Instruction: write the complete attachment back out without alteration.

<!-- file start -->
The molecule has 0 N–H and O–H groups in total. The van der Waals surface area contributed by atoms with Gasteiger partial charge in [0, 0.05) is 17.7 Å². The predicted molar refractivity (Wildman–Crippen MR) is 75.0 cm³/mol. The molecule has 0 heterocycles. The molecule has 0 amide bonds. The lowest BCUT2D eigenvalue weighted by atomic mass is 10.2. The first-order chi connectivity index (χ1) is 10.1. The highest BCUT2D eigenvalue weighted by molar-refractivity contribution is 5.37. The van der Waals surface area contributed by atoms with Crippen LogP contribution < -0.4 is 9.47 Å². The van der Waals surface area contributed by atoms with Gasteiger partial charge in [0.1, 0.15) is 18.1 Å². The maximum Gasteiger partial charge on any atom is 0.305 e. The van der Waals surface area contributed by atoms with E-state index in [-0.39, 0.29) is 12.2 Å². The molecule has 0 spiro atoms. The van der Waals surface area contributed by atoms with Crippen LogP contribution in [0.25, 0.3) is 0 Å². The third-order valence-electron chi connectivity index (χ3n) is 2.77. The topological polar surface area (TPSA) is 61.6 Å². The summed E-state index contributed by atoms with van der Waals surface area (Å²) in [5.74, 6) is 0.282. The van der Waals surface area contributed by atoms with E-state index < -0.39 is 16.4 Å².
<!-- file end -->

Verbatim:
The molecule has 0 N–H and O–H groups in total. The van der Waals surface area contributed by atoms with Gasteiger partial charge in [0, 0.05) is 17.7 Å². The predicted molar refractivity (Wildman–Crippen MR) is 75.0 cm³/mol. The molecule has 0 heterocycles. The molecule has 0 amide bonds. The lowest BCUT2D eigenvalue weighted by atomic mass is 10.2. The first-order chi connectivity index (χ1) is 10.1. The highest BCUT2D eigenvalue weighted by molar-refractivity contribution is 5.37. The van der Waals surface area contributed by atoms with Crippen LogP contribution < -0.4 is 9.47 Å². The van der Waals surface area contributed by atoms with Gasteiger partial charge in [0.1, 0.15) is 18.1 Å². The maximum Gasteiger partial charge on any atom is 0.305 e. The van der Waals surface area contributed by atoms with E-state index in [-0.39, 0.29) is 12.2 Å². The molecule has 0 spiro atoms. The van der Waals surface area contributed by atoms with Crippen LogP contribution in [0.25, 0.3) is 0 Å². The third-order valence-electron chi connectivity index (χ3n) is 2.77. The topological polar surface area (TPSA) is 61.6 Å². The summed E-state index contributed by atoms with van der Waals surface area (Å²) in [5.74, 6) is 0.282. The van der Waals surface area contributed by atoms with E-state index < -0.39 is 16.4 Å².